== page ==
2. BMA are the ones who need to go to guns on our working conditions, pay, and overall NHS funding. They are the ones we should be targeting to avoid any smiling in front of Ceremy Junt.

    Lets keep it clean and tidy.

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  • ^^^^this

    You are a brave girl Heather but I think the article is worth writing

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  • Hi Heather. Interesting article, but at times a bit too keen to portray those who criticise the College as all cut from one cloth and as fundamentally wrong / misguided / misled. That of course is what you accuse those same people of doing. I undoubtedly fit some bits of the stereotype you set out, but have praised the RCGP when it does something sensible, as last week when John successfully lobbied against knee-jerk support for the PA role. One of the problems with the approach you take is that you rather alienate people like me who do try to praise as well as criticise by implying the criticism is OTT.

    When you say "I understand that many members feel that the College is doing too little to help as workload spirals, indemnity costs soar, and the recruitment crisis means that many surgeries are chronically under-doctored", I found myself wanting to know what you think? If you disagree, then it would be more interesting to argue the toss over what the College has actually done on workload, indemnity costs, etc - because ultimately that is what determines the validity or otherwise of criticism of the College.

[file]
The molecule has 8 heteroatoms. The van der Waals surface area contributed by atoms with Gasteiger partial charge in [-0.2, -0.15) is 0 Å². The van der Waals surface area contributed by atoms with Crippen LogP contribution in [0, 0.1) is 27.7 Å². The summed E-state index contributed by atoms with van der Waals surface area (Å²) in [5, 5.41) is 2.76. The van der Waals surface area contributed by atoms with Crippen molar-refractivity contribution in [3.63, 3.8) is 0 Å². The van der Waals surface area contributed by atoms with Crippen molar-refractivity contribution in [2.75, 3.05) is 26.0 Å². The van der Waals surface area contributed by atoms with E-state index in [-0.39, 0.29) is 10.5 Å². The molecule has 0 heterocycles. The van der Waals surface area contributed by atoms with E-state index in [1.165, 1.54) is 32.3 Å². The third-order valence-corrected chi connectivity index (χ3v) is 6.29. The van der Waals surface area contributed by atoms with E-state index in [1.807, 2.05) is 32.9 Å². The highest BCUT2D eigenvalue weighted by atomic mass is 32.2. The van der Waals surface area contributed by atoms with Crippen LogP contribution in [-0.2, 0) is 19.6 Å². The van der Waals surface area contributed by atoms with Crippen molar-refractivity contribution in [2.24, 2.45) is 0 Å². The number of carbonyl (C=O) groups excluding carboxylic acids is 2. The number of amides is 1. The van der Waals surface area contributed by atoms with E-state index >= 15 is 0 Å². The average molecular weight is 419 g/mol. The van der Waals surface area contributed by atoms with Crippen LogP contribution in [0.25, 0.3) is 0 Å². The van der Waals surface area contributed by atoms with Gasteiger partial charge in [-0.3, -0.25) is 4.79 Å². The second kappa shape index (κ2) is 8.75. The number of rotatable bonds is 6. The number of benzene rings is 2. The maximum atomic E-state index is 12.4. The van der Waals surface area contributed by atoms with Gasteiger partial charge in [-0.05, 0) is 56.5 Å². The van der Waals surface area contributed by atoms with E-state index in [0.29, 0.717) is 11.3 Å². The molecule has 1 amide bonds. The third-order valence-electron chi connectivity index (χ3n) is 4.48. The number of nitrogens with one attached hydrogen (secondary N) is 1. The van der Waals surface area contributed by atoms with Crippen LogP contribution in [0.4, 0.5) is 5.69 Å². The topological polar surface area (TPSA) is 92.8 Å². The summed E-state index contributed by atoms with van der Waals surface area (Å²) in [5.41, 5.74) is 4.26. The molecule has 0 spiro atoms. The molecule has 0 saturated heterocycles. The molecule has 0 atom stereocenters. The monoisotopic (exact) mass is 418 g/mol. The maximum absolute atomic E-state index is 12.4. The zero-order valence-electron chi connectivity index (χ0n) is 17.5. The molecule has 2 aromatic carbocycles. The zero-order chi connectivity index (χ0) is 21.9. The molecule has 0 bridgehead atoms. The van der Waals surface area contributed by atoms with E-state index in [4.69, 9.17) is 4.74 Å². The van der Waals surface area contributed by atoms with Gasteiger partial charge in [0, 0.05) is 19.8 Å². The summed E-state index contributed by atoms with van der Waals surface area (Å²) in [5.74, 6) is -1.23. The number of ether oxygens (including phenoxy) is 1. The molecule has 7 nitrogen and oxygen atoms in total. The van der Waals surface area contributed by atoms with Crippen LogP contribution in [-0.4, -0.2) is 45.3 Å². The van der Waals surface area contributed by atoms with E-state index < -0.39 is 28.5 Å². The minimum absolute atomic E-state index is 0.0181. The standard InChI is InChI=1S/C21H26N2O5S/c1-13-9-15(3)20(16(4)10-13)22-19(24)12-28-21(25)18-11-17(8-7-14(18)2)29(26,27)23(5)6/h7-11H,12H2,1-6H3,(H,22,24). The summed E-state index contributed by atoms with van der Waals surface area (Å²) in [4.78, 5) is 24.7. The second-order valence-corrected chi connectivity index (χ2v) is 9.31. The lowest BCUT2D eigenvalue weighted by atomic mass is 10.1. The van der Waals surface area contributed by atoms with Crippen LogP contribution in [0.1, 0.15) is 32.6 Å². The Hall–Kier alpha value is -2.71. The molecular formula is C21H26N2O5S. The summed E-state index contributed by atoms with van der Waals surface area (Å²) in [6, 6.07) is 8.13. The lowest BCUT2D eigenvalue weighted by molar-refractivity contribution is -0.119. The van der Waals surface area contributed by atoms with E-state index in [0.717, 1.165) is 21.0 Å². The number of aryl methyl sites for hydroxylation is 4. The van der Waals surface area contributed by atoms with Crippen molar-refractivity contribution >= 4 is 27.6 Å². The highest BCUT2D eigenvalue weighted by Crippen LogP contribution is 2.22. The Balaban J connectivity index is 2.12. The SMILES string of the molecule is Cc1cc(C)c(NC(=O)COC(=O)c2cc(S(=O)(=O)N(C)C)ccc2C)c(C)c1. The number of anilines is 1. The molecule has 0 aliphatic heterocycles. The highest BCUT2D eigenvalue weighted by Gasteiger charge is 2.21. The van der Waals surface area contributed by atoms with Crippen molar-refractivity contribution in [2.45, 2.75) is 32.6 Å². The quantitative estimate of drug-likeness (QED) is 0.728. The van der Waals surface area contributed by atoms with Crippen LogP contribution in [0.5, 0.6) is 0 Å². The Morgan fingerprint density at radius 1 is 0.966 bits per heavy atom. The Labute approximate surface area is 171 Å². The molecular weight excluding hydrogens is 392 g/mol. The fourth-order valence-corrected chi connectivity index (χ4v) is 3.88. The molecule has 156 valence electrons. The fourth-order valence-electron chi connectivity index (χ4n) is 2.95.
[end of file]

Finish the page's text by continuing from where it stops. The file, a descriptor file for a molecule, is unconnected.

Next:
Finally, I must pick you up on "April’s furore over ‘House of Lords-gate’". This bears directly on me because I wrote to Pulse at the time and was directly involved in criticising the College's approach. My criticisms of your piece would be:
    (1) You conflate "workload" with "work models". Yes, lots of us have been saying workload is unsustainable: that is entirely separate from the way primary care is run. The workload is a function of external influences on GP (training, recruitment, pay, GMS/APMS/etc contracts, pensions), where the model is how organisations form within those constraints to deliver care. Put simply, highlighting excessive workload seeks from the College concrete steps to reduce that workload, not for them to say 'oh well, it's probably doomed, so we'll say that to the HoL'.
    (2) You don't discuss a major strut of the criticism, which is the glaring COI Clare Gerada, in particular, had advocating a model of care which she has set up as a private company which she runs.
    (3) You also don't discuss why a College which is constantly banging on about its membership figures didn't bother to consult that membership, at all, before condemning a model of working which, if it suddenly stops, would as you say likely make a lot of partners personally bankrupt.